Table of Contents Author Guidelines Submit a Manuscript
International Journal of Genomics
Volume 2019, Article ID 8514928, 13 pages
https://doi.org/10.1155/2019/8514928
Research Article

Genome-Wide Analysis of the TCP Gene Family in Switchgrass (Panicum virgatum L.)

1School of Biology Engineering, Dalian Polytechnic University, Dalian, Liaoning, China
2Key Laboratory of Biofuels, Shandong Provincial Key Laboratory of Energy Genetics, Qingdao Institute of Bioenergy and Bioprocess Technology, Chinese Academy of Sciences, Qingdao 266101, China

Correspondence should be addressed to Zhenying Wu; nc.ca.tbebiq@yz_uw and Zhen Sun; nc.ude.upld@nehznus

Received 29 November 2018; Revised 9 February 2019; Accepted 20 February 2019; Published 9 April 2019

Academic Editor: Marco Gerdol

Copyright © 2019 Yuzhu Huo et al. This is an open access article distributed under the Creative Commons Attribution License, which permits unrestricted use, distribution, and reproduction in any medium, provided the original work is properly cited.

Abstract

The plant-specific transcription factor TCPs play multiple roles in plant growth, development, and stress responses. However, a genome-wide analysis of TCP proteins and their roles in salt stress has not been declared in switchgrass (Panicum virgatum L.). In this study, 42 PvTCP genes (PvTCPs) were identified from the switchgrass genome and 38 members can be anchored to its chromosomes unevenly. Nine PvTCPs were predicted to be microRNA319 (miR319) targets. Furthermore, PvTCPs can be divided into three clades according to the phylogeny and conserved domains. Members in the same clade have the similar gene structure and motif localization. Although all PvTCPs were expressed in tested tissues, their expression profiles were different under normal condition. The specific expression may indicate their different roles in plant growth and development. In addition, approximately 20 cis-acting elements were detected in the promoters of PvTCPs, and 40% were related to stress response. Moreover, the expression profiles of PvTCPs under salt stress were also analyzed and 29 PvTCPs were regulated after NaCl treatment. Taken together, the PvTCP gene family was analyzed at a genome-wide level and their possible functions in salt stress, which lay the basis for further functional analysis of PvTCPs in switchgrass.

1. Introduction

The TCP gene family is a class of plant-specific genes encoding proteins with the conserved TCP domain, a 59 amino acid motif that allows DNA binding and protein interaction. The so-called “TCP” is named from four initially identified transcription factors: TEOSINTE BRANCHED1 (TB1) from maize (Zea mays), which involved in apical dominance regulation [1, 2]; CYCLOIDEA (CYC) from snapdragon (Antirrhinum majus), which controlled floral asymmetry [3]; and the PROLIFERATING CELL FACTORS 1 and 2 (PCF1 and PCF2) from rice (Oryza sativa), which are essential for meristematic tissue-specific expression [4]. To date, TCP genes have been identified in a number of plant species. For example, there are 24 TCP members that were found in Arabidopsis (Arabidopsis thaliana) genome, and 28 in rice genome, 30 in tomato (Solanum lycopersicum), 21 in medicago (Medicago truncatula), 36 in poplar (Populus trichocarpa), and 39 in turnips (Brassica rapa ssp. rapa) [510]. TCP proteins can be divided into two main classes according to their sequences of TCP conserved domain and phylogenetic relationships, which were referred to as class I (also called PCF class or TCP-P class) and class II (also named as TCP-C class) [11, 12]. In angiosperms, class II can be further classified into two clades based on their differences within the TCP domain, which were named as clade CYC/TB1 and clade CIN (CINCINNATA) [5].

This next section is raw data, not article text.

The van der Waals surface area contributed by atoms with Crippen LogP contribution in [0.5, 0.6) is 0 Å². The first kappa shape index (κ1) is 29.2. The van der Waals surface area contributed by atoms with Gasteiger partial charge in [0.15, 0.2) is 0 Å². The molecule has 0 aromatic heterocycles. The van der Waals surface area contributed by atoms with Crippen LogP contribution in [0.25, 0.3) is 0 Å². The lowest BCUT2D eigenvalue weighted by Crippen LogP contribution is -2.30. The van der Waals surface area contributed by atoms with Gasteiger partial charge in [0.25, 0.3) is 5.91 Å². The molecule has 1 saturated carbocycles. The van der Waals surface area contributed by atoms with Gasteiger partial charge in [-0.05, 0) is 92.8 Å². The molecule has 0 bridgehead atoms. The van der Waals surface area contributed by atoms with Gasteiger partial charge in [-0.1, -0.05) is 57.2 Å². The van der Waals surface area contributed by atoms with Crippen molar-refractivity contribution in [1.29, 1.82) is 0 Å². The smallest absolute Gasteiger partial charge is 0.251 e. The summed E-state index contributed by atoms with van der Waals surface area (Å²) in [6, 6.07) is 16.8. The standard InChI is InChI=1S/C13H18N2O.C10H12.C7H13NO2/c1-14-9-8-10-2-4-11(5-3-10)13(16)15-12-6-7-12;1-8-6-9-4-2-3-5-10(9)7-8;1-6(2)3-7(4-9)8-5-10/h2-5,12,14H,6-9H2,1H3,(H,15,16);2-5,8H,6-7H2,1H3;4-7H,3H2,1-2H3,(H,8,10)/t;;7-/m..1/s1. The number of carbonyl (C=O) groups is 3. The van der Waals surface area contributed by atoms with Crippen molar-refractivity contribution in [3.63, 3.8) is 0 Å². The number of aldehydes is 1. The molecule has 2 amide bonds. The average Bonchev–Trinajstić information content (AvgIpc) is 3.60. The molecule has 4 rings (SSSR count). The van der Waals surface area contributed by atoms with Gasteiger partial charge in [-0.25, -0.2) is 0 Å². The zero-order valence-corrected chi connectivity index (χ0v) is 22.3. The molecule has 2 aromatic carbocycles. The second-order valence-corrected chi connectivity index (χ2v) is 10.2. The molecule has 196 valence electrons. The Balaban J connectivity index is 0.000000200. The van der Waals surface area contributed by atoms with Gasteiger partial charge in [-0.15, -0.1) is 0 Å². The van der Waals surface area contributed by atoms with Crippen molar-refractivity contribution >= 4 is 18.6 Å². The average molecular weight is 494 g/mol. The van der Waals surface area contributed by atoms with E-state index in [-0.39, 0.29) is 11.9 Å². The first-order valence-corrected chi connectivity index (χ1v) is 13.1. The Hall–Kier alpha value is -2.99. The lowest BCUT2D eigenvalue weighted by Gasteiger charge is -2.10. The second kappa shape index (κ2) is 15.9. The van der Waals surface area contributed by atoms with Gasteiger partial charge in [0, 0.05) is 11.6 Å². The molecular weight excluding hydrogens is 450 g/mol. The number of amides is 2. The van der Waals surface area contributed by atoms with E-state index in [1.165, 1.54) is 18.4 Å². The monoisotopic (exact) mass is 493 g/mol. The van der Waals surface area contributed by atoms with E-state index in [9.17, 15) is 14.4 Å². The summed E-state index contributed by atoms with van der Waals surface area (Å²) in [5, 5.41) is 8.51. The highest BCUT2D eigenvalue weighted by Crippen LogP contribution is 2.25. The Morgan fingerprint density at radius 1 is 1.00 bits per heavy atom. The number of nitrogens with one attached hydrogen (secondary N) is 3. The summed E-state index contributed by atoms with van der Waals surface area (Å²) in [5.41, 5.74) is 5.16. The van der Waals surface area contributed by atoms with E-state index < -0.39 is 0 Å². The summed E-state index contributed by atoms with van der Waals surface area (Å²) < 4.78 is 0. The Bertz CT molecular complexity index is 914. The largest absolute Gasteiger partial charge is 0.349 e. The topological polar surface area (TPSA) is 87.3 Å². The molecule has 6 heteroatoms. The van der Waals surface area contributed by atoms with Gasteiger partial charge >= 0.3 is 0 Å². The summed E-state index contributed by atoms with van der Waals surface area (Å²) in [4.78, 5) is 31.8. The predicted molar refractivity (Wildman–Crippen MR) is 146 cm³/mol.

TCP proteins play vital roles in plant growth, development, and responses to biotic/abiotic stresses [5, 13]. Class I TCP members were mainly involved in promoting cell proliferation and differentiation by regulating plant hormone signaling, such as gibberellin, auxin, cytokinin, and abscisic acid [1318]. Class II TCP members were approximately reported to participate in lateral organ development. Furthermore, the origin of clade CYC/TB1 members has occurred later than clade CIN members in angiosperms, and they are primarily involved in shoot branching and apical dominance regulation [5]. TB1 functions as a transcriptional regulator of strong apical dominance and controls the tillering in maize [2]. AtTCP18 (BRANCHED1, BRC1) and AtTCP12 (BRANCHEND2, BRC2) in Arabidopsis, two orthologs of maize TB1, are highly expressed in axillary buds and negatively regulate shoot branching [19, 20]. Additionally, jaw-TCPs, the targets of miR319 are almost a cluster of CIN members, and microRNA319- (miR319-) targeted TCPs take part in plant cell wall biosynthesis, abiotic stress response, and flowering time regulation in Arabidopsis and rice [2123]. It was also reported that miR319-targeted TCPs play a role in plant response to salt stress in bentgrass [24, 25]. Besides, some of the TCP genes in Phaseolus vulgaris which are identified can respond under salt stress [26]. However, the regulation mechanism of TCP transcriptional factors involved in the salt stress has not been elucidated.